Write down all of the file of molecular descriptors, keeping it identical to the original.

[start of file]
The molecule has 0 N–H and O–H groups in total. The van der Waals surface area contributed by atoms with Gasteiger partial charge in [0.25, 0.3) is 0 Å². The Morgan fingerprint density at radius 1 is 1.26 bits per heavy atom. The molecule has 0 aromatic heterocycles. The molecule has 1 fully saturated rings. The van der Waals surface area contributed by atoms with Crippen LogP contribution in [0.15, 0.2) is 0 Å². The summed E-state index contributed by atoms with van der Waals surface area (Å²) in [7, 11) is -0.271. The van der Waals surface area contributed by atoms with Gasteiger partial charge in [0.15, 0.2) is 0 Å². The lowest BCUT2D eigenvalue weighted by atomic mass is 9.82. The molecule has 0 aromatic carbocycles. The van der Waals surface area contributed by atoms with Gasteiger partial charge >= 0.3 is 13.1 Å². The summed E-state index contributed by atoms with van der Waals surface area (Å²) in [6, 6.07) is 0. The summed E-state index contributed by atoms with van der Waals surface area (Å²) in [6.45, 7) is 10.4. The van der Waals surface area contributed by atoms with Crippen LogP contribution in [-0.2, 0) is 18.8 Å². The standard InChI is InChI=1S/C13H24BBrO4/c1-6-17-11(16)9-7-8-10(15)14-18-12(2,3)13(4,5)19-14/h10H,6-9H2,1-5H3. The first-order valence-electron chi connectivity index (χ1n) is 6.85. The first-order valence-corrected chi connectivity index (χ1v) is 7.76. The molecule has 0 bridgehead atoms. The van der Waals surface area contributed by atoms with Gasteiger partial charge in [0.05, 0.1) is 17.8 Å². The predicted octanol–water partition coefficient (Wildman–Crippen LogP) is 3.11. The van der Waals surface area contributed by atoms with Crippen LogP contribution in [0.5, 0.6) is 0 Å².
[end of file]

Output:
The molecule has 0 N–H and O–H groups in total. The van der Waals surface area contributed by atoms with Gasteiger partial charge in [0.25, 0.3) is 0 Å². The Morgan fingerprint density at radius 1 is 1.26 bits per heavy atom. The molecule has 0 aromatic heterocycles. The molecule has 1 fully saturated rings. The van der Waals surface area contributed by atoms with Crippen LogP contribution in [0.15, 0.2) is 0 Å². The summed E-state index contributed by atoms with van der Waals surface area (Å²) in [7, 11) is -0.271. The van der Waals surface area contributed by atoms with Gasteiger partial charge in [0.15, 0.2) is 0 Å². The lowest BCUT2D eigenvalue weighted by atomic mass is 9.82. The molecule has 0 aromatic carbocycles. The van der Waals surface area contributed by atoms with Gasteiger partial charge >= 0.3 is 13.1 Å². The summed E-state index contributed by atoms with van der Waals surface area (Å²) in [6, 6.07) is 0. The summed E-state index contributed by atoms with van der Waals surface area (Å²) in [6.45, 7) is 10.4. The van der Waals surface area contributed by atoms with Crippen LogP contribution in [-0.2, 0) is 18.8 Å². The standard InChI is InChI=1S/C13H24BBrO4/c1-6-17-11(16)9-7-8-10(15)14-18-12(2,3)13(4,5)19-14/h10H,6-9H2,1-5H3. The first-order valence-electron chi connectivity index (χ1n) is 6.85. The first-order valence-corrected chi connectivity index (χ1v) is 7.76. The molecule has 0 bridgehead atoms. The van der Waals surface area contributed by atoms with Gasteiger partial charge in [0.05, 0.1) is 17.8 Å². The predicted octanol–water partition coefficient (Wildman–Crippen LogP) is 3.11. The van der Waals surface area contributed by atoms with Crippen LogP contribution in [0.5, 0.6) is 0 Å².